The right-wing cable TV network Newsmax is enjoying a surge in popularity this month as Donald Trump urges his followers to watch it as an alternative to Fox News. That has inevitably led to speculation that the network could join forces with Trump, who is interested in running his own media company to compete with Fox once he leaves office.
But if Newsmax really wants to be the network to finally loosen Fox’s grip on conservative viewers in the US, it should avoid being too closely associated with the Trump name. Trump-branded enterprises (from his airline to his steaks) have a long track record of failure, while the president’s sphere of influence is likely to shrink the moment he becomes a private citizen again.
The Wall Street Journal reported last week that a private equity firm with ties to Trump and the Republican National Committee explored an acquisition of Newsmax, with the goal of turning it into a more formidable competitor to Fox News. Christopher Ruddy, Newsmax’s CEO, immediately put the kibosh on talk of a buyout.
“Newsmax would never become ‘Trump TV,'” Ruddy told Variety yesterday, adding that it’s not looking for a sale. ”We have always seen ourselves as an independent news agency, and we want to continue with that mission.”
Ruddy left the door open for Trump to host his own weekly show in the future. But, notably, he did not appear open to the idea of Trump or his partners gaining meaningful control of the network—or to slapping his name on it. (If the company does become amenable to an acquisition, it could be sold to Trump and his partners outright, provided the check doesn’t bounce.)
Trump probably will not be interested in any media venture unless it bears his name. From real estate to casinos, hotels to golf courses, vodka to fraudulent universities, all of the president’s current and former businesses have used his name. As a New York Times report of his taxes revealed, Trump’s career as an entrepreneur has been less about turning a profit (most of his ventures lose money), and more about stroking his ego. Trump’s reality TV series, The Apprentice—which helped catapult him into the White House—was successful, but he benefited from the financial backing and media expertise of NBC.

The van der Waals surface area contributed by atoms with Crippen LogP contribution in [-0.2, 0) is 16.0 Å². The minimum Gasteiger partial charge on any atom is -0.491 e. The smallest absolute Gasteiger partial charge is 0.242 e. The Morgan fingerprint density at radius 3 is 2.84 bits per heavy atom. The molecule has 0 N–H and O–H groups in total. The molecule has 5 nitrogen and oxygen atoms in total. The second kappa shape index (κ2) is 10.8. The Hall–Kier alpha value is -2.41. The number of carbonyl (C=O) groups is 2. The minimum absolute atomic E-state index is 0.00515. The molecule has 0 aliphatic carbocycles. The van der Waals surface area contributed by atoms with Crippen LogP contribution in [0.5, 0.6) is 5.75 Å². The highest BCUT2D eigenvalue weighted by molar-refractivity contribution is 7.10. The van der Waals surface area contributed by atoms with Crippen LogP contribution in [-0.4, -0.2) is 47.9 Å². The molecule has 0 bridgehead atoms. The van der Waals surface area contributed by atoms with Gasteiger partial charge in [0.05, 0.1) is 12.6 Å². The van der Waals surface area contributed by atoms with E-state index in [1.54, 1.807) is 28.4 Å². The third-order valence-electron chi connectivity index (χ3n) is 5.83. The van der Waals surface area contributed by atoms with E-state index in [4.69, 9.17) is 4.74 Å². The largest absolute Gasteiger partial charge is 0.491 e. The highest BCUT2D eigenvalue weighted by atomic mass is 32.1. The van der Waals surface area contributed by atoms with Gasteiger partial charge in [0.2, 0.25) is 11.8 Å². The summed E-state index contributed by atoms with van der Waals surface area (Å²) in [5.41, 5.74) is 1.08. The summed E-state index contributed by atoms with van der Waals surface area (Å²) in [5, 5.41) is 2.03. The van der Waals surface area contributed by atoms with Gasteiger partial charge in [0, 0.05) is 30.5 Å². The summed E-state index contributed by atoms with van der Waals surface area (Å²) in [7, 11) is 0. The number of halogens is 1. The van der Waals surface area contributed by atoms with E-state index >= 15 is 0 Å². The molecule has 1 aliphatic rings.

It would be an extremely risky decision for Newsmax to assume the Trump brand is a longterm boon for business. Many of those who were afraid to criticize him while he possessed power may suddenly start to find their spines next year. He will have fewer friends in high places and a lot more criminal exposure. Trump will be subject to a potpourri of legal issues the second he no longer has the presidential seal to shield him.
While it’s possible “Trumpism” survives Trump in the forms of other right-wing politicians and media figures, that does not necessarily mean Trump—the man himself, or his brand—will command cultural authority moving forward.
Ruddy seems to want to leverage Trump’s current popularity with his base without overcommitting to him. Trump has indeed already proven to be a short-term asset, as Newsmax’s TV ratings and social media interest have both soared in the days since Trump began lobbing attacks at Fox News for recognizing that Joe Biden won the election. Newsmax and One America News Network—another fringe, right-wing channel angling for a bigger profile—have not yet acknowledged on air or online that Trump lost.
With highly questionable bona fides as a businessman, a toxic name around the world, and legal trouble on the horizon, Trump is not a stock that a media company with lofty ambitions should heavily invest in. Making Trump a partner or betting on his brand would be putting all your eggs in a basket that’s full of holes. If Newsmax thinks it can take on the Fox News empire, it needs to find a way that doesn’t depend on Donald Trump.